Remember this premise from Jim Collins in his book Good to Great?
“When we began the research project, we expected to find that the first step in taking a company from good to great would be to set a new direction, a new vision and strategy for the company, and then to get people committed and aligned behind that new direction.
We found something quite the opposite.
The executives who ignited the transformations from good to great did not first figure out where to drive the bus and then get people to take it there. No, they first got the right people on the bus (and the wrong people off the bus) and then figured out where to drive it. They said, in essence, “Look, I don’t really know where we should take this bus. But I know this much: If we get the right people on the bus, the right people in the right seats, and the wrong people off the bus, then we’ll figure out how to take it someplace great.”
If it were my organization, I think a safer bet would be to know something about where the bus is going so I could get people who are aligned with that vision of the future. Probably that future isn’t sealed in absolutes with the business plan written, but the future is in the mind’s eye of the founder or the current leader and can be elucidated.
Dr. Peter Drucker said, “The ability to make good decisions regarding people represents one of the last reliable sources of competitive advantage since very few organizations are very good at it.”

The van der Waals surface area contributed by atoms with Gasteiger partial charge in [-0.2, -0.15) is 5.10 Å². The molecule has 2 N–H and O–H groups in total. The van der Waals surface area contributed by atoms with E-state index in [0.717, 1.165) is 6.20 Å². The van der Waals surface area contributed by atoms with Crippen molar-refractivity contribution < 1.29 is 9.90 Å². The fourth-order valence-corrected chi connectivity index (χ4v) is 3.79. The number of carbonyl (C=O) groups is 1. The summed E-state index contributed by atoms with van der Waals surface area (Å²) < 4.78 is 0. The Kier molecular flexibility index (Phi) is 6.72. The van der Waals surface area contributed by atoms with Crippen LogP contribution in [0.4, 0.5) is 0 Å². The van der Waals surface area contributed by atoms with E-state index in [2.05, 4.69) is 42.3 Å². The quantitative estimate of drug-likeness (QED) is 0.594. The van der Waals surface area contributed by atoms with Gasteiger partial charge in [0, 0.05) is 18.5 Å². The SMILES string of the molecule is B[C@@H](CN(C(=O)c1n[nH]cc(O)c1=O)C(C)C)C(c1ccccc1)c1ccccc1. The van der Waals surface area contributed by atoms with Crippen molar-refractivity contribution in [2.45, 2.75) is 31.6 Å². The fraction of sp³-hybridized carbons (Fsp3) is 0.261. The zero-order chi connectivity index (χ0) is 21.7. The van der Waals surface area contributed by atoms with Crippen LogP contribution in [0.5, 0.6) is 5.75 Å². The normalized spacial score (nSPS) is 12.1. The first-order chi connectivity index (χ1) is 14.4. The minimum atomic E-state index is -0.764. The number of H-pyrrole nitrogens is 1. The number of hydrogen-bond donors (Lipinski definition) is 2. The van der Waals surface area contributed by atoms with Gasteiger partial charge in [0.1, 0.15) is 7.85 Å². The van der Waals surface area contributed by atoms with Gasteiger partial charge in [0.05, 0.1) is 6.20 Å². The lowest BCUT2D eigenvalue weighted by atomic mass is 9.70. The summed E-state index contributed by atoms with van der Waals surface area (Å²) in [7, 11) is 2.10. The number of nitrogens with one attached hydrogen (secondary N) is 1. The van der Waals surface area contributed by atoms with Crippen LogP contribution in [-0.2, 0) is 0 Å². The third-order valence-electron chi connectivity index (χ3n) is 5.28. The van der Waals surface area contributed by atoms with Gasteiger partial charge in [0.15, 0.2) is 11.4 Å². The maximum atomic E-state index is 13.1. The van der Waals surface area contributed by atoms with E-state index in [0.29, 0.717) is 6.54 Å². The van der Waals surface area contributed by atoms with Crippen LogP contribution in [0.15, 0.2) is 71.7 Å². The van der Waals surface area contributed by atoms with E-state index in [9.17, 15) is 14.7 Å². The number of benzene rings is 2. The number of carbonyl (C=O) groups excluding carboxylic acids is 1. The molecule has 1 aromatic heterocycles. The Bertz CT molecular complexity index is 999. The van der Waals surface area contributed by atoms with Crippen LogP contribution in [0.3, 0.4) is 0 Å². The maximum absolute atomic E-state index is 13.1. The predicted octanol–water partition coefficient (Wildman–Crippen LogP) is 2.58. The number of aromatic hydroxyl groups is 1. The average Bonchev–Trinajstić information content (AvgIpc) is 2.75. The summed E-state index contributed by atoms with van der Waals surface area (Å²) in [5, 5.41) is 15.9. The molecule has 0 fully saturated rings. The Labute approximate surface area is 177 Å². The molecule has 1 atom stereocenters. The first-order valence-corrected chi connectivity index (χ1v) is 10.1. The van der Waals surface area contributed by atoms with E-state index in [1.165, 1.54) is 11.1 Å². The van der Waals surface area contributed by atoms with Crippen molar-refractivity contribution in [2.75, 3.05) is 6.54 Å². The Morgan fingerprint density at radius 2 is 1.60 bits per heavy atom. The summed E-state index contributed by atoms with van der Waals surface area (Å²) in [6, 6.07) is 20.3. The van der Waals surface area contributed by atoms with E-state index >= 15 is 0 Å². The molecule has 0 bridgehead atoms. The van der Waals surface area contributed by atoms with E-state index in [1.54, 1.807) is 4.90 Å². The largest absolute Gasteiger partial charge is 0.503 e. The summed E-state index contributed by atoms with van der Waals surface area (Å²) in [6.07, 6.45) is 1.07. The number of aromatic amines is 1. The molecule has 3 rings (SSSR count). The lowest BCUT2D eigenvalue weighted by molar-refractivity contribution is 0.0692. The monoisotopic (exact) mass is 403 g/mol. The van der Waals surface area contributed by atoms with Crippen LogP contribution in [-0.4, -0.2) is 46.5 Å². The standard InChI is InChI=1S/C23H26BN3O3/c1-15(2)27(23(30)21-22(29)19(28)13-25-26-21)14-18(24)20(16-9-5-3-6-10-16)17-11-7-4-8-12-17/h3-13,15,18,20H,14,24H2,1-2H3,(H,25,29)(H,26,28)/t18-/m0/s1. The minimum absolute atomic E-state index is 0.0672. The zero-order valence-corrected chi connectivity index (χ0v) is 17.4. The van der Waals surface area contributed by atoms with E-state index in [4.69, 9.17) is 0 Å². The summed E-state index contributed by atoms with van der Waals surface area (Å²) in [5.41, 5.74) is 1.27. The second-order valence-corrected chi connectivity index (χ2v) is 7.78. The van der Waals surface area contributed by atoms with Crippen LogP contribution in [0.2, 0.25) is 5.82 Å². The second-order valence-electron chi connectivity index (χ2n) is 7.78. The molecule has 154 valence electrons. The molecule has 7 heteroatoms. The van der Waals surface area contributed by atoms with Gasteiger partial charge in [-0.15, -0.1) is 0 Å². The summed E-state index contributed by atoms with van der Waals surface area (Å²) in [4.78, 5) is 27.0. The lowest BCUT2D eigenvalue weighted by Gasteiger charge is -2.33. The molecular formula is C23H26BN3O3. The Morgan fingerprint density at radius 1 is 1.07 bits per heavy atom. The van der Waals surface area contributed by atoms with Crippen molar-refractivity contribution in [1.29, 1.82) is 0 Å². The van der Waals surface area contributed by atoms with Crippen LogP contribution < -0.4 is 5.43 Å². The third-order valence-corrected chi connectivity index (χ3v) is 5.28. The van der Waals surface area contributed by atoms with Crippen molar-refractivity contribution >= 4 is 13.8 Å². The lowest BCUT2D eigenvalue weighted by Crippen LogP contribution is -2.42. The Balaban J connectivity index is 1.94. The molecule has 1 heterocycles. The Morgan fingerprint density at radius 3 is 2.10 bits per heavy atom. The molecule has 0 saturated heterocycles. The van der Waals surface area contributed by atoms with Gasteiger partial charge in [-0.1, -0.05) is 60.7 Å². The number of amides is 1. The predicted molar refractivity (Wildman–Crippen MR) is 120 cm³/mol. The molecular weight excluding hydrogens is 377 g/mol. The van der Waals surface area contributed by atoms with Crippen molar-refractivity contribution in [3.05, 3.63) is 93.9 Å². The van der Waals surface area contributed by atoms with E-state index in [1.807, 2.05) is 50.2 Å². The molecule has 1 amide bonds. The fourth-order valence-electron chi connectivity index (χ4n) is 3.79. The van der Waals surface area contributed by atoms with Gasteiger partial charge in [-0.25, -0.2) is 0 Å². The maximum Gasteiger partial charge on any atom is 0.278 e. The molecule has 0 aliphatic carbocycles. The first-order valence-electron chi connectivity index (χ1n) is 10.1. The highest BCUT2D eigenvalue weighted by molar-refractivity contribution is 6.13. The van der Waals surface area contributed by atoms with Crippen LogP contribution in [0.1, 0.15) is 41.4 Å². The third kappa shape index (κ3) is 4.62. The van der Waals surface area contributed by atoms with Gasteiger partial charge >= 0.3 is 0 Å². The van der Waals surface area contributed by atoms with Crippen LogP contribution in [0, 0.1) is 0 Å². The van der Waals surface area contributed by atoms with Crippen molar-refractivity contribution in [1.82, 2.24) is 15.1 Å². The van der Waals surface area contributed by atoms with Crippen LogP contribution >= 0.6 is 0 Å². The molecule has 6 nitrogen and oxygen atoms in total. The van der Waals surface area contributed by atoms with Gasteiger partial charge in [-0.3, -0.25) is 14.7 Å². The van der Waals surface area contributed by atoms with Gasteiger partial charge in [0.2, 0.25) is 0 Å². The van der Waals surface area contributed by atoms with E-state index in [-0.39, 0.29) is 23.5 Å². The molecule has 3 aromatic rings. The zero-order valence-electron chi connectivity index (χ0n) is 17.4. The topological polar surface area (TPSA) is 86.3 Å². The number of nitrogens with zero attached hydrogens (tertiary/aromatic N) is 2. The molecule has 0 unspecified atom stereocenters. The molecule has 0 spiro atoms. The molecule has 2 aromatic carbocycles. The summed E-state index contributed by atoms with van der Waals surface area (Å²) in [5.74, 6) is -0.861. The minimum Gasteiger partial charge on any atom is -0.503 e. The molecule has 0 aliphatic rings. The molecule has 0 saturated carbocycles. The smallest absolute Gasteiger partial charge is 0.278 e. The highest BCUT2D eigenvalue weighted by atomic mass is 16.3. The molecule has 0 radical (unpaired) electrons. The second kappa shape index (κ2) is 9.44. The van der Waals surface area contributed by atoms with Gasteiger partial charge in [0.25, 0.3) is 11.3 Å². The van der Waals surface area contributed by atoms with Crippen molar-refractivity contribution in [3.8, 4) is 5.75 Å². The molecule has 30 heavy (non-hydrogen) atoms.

I can tell whether human resources (the people) in an organization are valued by two indicators: 1) the senior human resources executive is a member of the strategic executive team or not, and 2) to whom the human resources department reports. In a company of any size where human resources is a department, if the senior executive of that department does not report to the CEO, how likely is it that the key leverage of an organization — its people — is under-valued?
Pretty high. So that is the first seat that I would get right, and the rest of the people equation will begin to foster success that should drop to the bottom line.
What is the scenario at your organization? Comments? Observations?
Pamela Stambaugh, seasoned advisor to executives and their teams, offers assessments (Harrison Assessments and others), coaching, and team facilitation addressing 3 P’s: Performance, Productivity and People. Engage with Pamela on Twitter Facebook and LinkedIn